Yoga Nidra, although tantric at birth, can be classified as part of the Eight Limbs of Yoga of the Raja Yoga system (a well-known coding system of the Yogic practices of Patanjali). In fact, at least three of the Eight Limbs of Yoga can be found in this practice:

  1. Pranayama: Control of Prana, the vital energy force, through breathing exercises.
  2. Dharana: Concentration or “single focus”. Cultivation and intensification of inner awareness.
  3. Pratyahara: Gaining mastery over external influences. It is the art of senses and withdrawal from influences of the mind that do not serve us in the path of enlightenment and/or liberation.

Introduction to Yoga Nidra

Yoga Nidra originated in India and comes from a very ancient relaxation technique known as Nyasa, which was a powerful tantric practice to achieve deep relaxation. When Nyasa was adapted by Swami Satyananda, who simplified the method while preserving its essence to help common people to understand it, Yoga Nidra was born.

This technique allows us to relax in a conscious way where the mind remains in the threshold between the dream world and consciousness. As we enter the state of relaxation, the external stimuli get blurry and disappear, and our consciousness starts fading. It is in this horizon where we can get our mind to perform at its max.

Note that when we are learning to master this technique, we usually fall asleep. External stimuli will then wake us up, (in my case, I was shaken by another Yoga Nidra student who had been disturbed by my snoring!).

With practice, our mind learns to stabilize at the level of “Nidra,” to the level of “conscious sleep.” This is a level where the mind is very receptive and allows us to connect with very deep spaces of the psyche, visualizing our problems, fears, and conflicts in order to face and clean them, and find mindful solutions.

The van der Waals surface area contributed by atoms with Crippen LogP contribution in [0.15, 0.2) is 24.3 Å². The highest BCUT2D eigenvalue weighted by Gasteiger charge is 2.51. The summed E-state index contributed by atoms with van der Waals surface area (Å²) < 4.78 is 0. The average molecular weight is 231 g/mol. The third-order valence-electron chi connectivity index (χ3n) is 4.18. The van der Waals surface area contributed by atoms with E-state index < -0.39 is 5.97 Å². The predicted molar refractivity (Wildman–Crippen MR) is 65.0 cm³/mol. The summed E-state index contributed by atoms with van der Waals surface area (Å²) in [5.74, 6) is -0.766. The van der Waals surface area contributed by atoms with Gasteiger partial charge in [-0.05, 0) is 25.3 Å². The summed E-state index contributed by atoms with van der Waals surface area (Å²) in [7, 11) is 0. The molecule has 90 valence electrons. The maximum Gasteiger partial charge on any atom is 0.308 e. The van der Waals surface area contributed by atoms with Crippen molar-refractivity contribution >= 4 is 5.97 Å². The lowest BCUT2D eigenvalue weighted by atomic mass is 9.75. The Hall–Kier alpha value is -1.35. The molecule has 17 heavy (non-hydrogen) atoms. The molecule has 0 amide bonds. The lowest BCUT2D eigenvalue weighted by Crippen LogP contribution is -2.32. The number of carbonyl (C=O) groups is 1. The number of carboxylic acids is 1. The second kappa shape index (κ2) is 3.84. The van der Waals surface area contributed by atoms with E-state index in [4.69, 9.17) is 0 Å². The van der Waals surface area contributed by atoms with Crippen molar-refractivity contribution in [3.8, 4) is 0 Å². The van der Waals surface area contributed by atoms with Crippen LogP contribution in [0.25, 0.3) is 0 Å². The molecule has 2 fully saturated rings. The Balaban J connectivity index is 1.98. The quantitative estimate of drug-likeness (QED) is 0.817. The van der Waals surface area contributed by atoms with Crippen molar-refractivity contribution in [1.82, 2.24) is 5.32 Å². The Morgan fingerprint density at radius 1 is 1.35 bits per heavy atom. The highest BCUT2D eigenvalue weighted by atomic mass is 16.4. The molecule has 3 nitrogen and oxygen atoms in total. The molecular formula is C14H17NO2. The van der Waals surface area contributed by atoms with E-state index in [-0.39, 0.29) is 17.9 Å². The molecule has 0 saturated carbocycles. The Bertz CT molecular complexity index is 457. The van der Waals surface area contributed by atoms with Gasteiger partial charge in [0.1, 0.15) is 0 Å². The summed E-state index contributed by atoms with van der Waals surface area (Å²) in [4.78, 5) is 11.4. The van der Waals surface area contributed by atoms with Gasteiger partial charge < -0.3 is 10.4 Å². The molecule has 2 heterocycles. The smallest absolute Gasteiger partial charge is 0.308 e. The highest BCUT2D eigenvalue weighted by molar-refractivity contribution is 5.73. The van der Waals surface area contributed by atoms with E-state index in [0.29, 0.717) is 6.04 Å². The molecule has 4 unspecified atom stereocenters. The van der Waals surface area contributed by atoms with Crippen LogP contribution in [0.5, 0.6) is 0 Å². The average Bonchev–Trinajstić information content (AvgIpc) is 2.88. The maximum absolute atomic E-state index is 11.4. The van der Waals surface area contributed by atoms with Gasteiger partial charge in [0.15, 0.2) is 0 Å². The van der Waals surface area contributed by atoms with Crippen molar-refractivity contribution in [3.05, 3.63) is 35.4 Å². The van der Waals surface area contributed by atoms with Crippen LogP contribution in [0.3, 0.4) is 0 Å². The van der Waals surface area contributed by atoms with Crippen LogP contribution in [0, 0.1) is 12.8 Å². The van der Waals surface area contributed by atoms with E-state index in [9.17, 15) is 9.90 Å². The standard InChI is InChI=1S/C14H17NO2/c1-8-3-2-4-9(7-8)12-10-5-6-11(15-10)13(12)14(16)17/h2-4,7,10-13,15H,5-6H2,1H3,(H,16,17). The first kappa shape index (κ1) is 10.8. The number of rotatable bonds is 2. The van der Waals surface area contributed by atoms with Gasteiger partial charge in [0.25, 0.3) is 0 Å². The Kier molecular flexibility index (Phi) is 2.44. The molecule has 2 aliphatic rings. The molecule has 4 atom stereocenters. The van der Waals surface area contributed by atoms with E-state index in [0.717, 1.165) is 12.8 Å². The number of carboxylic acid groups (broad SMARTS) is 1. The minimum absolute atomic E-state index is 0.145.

How to Practice Yoga Nidra

First, learn with the guidance of an experienced teacher, or by following a recording. Once you have mastered the technique, you can practice by yourself.

Practice in a room with pleasant temperature, well ventilated but without air drafts, and in dim light.

Get super comfy when practicing Yoga Nidra. You don’t want to lose your concentration because your clothes are too tight, you got itchy, or you are cold. For this reason, clothes should be comfortable without elastics, or folds, and it is recommended to lay on your back on a mat in Shavasana, covered by a blanket.

If you notice that the lumbar area does not rest on the mat, you can place a cushion or a folded blanket under the knees to create support only if, when relaxing, these areas do not become heavy and produce pain or discomfort.

It is not advisable to practice Yoga Nidra for people who have had epilepsy episodes, or those who have had psychotic outbreaks!

When reaching the state of deep relaxation, we might submerge ourselves in old traumas that have not been resolved and could cause restlessness and loss of control. In this case, it is advisable to re-establish calmness and try to “observe” the situation as a spectator. Basically, being aware that you are not living it. This is called “witness consciousness”. In order to get out of the situation of anguish, it is enough to become aware of your body’s weight on the mat, to perceive a sound from outside and, thus, temporarily suspend the practice until it can be resumed later.

There are no immediate results with Yoga Nidra, so don’t feel bad if you fall asleep. In this case, as with all the Yoga techniques, practice makes perfect. Little by little and with consistency, we can master the Nidra state and achieve the balance we need in our lives.